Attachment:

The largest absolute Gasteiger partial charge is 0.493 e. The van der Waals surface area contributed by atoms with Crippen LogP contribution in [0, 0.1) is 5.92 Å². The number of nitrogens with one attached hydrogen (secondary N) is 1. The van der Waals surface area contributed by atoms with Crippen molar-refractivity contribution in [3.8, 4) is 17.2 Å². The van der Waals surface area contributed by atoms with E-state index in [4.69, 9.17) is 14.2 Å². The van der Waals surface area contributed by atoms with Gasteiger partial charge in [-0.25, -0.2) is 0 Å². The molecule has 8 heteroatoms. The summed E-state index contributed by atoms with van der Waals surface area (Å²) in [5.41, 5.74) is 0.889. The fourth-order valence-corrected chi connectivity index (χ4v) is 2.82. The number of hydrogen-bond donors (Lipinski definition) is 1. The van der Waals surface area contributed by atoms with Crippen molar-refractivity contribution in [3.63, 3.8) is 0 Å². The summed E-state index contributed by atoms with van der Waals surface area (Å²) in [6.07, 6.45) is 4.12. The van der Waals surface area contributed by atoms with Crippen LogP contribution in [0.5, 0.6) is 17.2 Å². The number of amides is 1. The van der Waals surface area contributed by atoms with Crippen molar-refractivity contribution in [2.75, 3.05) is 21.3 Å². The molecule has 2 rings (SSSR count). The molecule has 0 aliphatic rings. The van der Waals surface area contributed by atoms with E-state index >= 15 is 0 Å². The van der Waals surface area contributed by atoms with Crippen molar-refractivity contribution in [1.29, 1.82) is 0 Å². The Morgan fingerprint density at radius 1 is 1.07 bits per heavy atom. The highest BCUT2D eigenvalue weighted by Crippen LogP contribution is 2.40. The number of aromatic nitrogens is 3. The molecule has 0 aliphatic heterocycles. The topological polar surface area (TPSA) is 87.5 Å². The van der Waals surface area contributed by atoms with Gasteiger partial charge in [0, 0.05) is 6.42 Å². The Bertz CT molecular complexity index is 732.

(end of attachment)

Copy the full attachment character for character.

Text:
The largest absolute Gasteiger partial charge is 0.493 e. The van der Waals surface area contributed by atoms with Crippen LogP contribution in [0, 0.1) is 5.92 Å². The number of nitrogens with one attached hydrogen (secondary N) is 1. The van der Waals surface area contributed by atoms with Crippen molar-refractivity contribution in [3.8, 4) is 17.2 Å². The van der Waals surface area contributed by atoms with E-state index in [4.69, 9.17) is 14.2 Å². The van der Waals surface area contributed by atoms with Gasteiger partial charge in [-0.25, -0.2) is 0 Å². The molecule has 8 heteroatoms. The summed E-state index contributed by atoms with van der Waals surface area (Å²) in [5.41, 5.74) is 0.889. The fourth-order valence-corrected chi connectivity index (χ4v) is 2.82. The number of hydrogen-bond donors (Lipinski definition) is 1. The van der Waals surface area contributed by atoms with Crippen molar-refractivity contribution in [3.63, 3.8) is 0 Å². The summed E-state index contributed by atoms with van der Waals surface area (Å²) in [6.07, 6.45) is 4.12. The van der Waals surface area contributed by atoms with Crippen LogP contribution in [0.5, 0.6) is 17.2 Å². The number of amides is 1. The van der Waals surface area contributed by atoms with Crippen molar-refractivity contribution in [2.75, 3.05) is 21.3 Å². The molecule has 2 rings (SSSR count). The molecule has 0 aliphatic rings. The van der Waals surface area contributed by atoms with E-state index >= 15 is 0 Å². The van der Waals surface area contributed by atoms with Crippen molar-refractivity contribution in [1.29, 1.82) is 0 Å². The Morgan fingerprint density at radius 1 is 1.07 bits per heavy atom. The highest BCUT2D eigenvalue weighted by Crippen LogP contribution is 2.40. The number of aromatic nitrogens is 3. The molecule has 0 aliphatic heterocycles. The topological polar surface area (TPSA) is 87.5 Å². The van der Waals surface area contributed by atoms with Gasteiger partial charge in [0, 0.05) is 6.42 Å². The Bertz CT molecular complexity index is 732.